Photo courtesy of Uh Oh

The Omaha band Uh Oh released its newest album “Good Morning” on Dec. 3. The 11-track album will have a dramatically different sound from the group’s previous releases, taking inspiration from art rock.

Though the band first released music in 2015, since 2017, Uh Oh’s lineup has consisted of co-vocalists and guitarists Joe Champion and Mari Crisler, bassist Erik Trent and drummer Jay Jacobson. The foursome’s last album, “Stay Close,” debuted in 2019 with a classic emo sound, according to Crisler.

“We usually like to think of it as early 2000s emo-vibes, like Rilo Kiley, and also heavily inspired by Jeff Rosenstock and PUP and bands like that, like more contemporary indie punk,” Crisler said. “But we’ve gotten a lot of comments on this newest album that it sounds like art rock, like Talking Heads and The Flaming Lips and stuff like that, so that’s definitely taking it in a new direction and are things I never even thought about before to compare us to.”

Champion said as he and Crisler became more confident in their songwriting abilities, their influences fell into the background of their music instead of remaining at the forefront.

“We, as songwriters, have gotten a lot more confident and comfortable with each other, so a lot of our influences in the indie-rock world or 60s-pop world or early-2000s rock type of stuff just gets put through our own filter at this point,” Champion said. “I think, for this album, it’s the most ‘us’ that we have ever sounded. It sounds a little bit more unique, and we have our own spin on it.”

He said “Good Morning” is full of vocal harmonies, catchy melodies and hard-edged rhythms, while Crisler felt the lyrics of the album are the glue that holds it together.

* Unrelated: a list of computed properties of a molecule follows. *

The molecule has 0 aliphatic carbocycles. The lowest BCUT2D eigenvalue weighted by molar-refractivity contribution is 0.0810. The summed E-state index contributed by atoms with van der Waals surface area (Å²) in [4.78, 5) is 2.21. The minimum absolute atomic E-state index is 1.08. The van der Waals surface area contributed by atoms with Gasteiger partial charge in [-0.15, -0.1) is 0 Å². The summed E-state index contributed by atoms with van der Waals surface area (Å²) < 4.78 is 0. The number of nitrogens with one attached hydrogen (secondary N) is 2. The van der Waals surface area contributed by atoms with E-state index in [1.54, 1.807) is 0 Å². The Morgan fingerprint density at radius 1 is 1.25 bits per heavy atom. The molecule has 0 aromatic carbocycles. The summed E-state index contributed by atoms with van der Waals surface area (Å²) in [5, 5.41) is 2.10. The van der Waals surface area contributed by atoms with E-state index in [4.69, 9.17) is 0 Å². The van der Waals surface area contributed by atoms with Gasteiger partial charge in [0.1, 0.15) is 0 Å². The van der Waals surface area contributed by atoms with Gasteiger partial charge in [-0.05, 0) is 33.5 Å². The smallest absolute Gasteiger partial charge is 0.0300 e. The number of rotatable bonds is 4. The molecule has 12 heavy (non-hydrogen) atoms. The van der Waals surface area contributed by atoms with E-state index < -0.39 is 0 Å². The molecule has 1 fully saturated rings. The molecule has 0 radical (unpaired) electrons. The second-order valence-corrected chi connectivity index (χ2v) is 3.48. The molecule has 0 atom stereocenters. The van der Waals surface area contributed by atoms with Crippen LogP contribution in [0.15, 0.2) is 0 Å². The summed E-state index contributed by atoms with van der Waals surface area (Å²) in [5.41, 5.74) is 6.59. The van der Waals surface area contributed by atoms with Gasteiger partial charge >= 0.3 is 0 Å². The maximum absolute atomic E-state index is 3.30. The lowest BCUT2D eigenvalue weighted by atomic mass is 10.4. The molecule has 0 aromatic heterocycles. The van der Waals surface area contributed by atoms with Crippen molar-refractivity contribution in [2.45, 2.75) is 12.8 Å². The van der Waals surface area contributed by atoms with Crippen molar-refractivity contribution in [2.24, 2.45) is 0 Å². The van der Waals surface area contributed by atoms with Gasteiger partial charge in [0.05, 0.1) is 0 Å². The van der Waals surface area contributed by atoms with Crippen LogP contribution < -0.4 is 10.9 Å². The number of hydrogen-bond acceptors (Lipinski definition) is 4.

“It’s influenced by a lot of different genres but it’s held together more lyrically than it is musically,” Crisler said. “I think the lyrics blend it together really well and hold everything together, but it’s musically all over the place.”

Crisler said diehard Uh Oh fans may be in for a shock when they listen to it on a streaming platform — or see the band perform at the album release event at The Sydney on Dec. 10 — primarily because of the album’s change in genre.

“I think we might have pulled out some different stops on the last album, and people might have been surprised that we could, like, write a six-minute ballad, but on this album, straight up, some of the songs could have been Talking Heads or Fleetwood Mac songs,” Crisler said. “They’re very different from everything else we’ve put out before.”

Champion said he hopes the audience is surprised and sees the change as an evolution.

"I like what we’re doing more than ever,” Champion said. “I think once they give it a shot, they’ll like it. I don’t think there’s anything that far out there that will turn people off. I think it’s easily our best music that we’ve made so far.”


News reporter and photographer